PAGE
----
7. Matt says

    I've known of courts to appoint counsel in cases where the defendant didn't want it, but only on serious criminal matters. (The one I'm thinking of was a child pornography case I think.) And even in that case, the appointed counsel wasn't technically the lawyer of record – the client was pro se and the lawyer was there as some kind of weird adviser to him. Mostly it was just for the convenience of the court and in the hope that the trial could proceed in some kind of somewhat orderly fashion.

  8. C. S. P. Schofield says

    It sounds like Mr. Shuler either doesn't know or doesn't believe the adage that you will not win an argument with a Judge in his own court. Granted, there are exceptions, but when one does win one does so by being extremely polite, making lawyer noises that the Judge finds soothing, and allowing the opposing council to annoy His Honor. Otherwise one wins on appeal, by subtly goading His Honor to do something that will annoy a higher court. Making Tom Paine speeches doesn't work, and is harder than Mr. Paine made it look, besides.

  9. Dion starfire says

    In other words, does a precedent set this way just turn into a minor nuisance for anyone with competent council, or could it lead to a persuasive argument?

    That's a good question and one I'd also like to hear an answer to. Let's hope one of our more legally astute alumni can explain what we non-lawyers are missing.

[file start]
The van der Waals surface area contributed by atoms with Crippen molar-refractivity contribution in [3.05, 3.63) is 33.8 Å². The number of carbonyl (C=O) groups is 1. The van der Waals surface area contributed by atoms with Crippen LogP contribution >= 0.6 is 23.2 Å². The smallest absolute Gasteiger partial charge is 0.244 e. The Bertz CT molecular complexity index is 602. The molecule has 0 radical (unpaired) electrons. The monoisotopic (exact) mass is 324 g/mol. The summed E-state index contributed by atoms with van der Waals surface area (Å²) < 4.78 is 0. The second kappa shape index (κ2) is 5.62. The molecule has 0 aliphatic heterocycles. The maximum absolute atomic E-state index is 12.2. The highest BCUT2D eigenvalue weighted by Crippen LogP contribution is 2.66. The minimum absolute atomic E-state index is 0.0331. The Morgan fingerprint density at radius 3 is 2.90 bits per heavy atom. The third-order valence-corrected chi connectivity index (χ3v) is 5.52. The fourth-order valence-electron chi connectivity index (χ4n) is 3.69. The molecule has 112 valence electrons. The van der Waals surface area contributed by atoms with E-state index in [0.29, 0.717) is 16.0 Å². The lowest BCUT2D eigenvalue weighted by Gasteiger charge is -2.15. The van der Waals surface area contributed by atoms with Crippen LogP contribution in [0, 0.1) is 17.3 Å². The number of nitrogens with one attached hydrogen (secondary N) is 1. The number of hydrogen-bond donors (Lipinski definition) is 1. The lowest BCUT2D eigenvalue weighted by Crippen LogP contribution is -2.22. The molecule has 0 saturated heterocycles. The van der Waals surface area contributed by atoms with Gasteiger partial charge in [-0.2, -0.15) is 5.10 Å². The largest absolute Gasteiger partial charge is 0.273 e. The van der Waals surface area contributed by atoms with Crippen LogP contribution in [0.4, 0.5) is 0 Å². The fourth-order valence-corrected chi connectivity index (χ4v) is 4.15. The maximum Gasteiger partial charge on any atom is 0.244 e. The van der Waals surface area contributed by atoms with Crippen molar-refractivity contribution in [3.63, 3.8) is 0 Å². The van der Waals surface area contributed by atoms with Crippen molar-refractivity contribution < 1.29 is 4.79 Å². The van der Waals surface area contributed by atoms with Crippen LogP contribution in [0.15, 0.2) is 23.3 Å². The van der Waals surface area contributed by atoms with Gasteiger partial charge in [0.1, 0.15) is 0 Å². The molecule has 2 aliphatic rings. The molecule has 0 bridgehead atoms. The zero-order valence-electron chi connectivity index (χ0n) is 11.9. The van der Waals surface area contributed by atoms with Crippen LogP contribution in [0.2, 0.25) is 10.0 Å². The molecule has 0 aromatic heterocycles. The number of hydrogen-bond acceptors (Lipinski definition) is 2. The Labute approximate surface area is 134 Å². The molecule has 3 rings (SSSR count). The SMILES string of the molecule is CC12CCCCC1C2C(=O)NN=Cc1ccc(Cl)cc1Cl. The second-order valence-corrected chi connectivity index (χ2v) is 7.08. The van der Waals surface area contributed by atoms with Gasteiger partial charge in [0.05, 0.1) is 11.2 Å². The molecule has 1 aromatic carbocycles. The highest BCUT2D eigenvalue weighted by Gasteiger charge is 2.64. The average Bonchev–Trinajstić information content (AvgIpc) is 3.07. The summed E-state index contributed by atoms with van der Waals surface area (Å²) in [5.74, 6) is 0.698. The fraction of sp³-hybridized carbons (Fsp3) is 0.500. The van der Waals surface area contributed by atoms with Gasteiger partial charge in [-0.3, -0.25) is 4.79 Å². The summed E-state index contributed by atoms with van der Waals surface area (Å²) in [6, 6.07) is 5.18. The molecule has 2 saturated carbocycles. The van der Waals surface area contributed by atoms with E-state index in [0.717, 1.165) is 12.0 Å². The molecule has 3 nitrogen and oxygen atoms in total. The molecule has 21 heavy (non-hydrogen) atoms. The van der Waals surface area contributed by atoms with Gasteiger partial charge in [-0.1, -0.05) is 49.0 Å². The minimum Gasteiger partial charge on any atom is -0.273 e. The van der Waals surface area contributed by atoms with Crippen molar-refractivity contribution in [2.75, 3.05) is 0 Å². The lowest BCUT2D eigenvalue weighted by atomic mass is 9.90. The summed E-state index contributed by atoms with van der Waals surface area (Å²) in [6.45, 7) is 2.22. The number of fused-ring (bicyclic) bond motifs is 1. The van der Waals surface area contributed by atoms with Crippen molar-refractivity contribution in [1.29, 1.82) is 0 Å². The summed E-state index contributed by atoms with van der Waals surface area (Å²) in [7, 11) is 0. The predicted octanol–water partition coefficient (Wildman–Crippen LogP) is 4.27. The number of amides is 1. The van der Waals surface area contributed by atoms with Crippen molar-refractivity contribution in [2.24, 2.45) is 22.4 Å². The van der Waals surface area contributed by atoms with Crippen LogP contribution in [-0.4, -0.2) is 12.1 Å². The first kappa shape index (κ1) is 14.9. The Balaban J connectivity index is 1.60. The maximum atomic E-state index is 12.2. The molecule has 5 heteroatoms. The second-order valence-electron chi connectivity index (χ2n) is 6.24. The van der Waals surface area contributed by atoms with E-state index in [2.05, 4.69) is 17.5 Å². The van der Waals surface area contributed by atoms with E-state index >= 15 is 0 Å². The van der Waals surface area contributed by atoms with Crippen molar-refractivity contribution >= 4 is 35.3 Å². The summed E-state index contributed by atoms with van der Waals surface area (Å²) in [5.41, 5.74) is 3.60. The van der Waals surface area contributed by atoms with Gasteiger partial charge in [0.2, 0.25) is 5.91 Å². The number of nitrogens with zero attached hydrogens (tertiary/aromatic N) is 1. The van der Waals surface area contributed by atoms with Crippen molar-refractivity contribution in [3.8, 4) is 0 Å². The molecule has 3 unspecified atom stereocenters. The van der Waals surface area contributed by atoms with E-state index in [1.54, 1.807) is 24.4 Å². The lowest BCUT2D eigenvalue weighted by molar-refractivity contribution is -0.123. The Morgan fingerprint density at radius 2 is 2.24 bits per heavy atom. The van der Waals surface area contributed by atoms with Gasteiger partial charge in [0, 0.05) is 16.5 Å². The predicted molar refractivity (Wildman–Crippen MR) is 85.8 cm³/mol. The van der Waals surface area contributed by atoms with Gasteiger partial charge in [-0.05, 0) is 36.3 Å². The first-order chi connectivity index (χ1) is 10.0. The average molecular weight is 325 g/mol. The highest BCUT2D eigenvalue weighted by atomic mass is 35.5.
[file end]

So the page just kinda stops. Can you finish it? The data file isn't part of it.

10. MrSpkr says

    Given that this is a local state court, it will have zero value as precedent. In state court actions, local court decisions are generally not reported (published in a time of case law) and thus have nearly zero impact outside the case itself.

  11. Garrett says

    @C. S. P. Schofield:

    when one does win one does so by being extremely polite, making lawyer noises that the Judge finds soothing, and allowing the opposing council to annoy His Honor.

    I am not a lawyer, but I always thought the first rule of Courtroom proceedings was "never piss off the judge".

  12. Suedeo says


    IF citizen is formally charged with "resisting arrest"

    AND charges are later dropped without explanation

    THEN charging officer receives a disincentive (a fine / docked pay / a demerit in their job performance).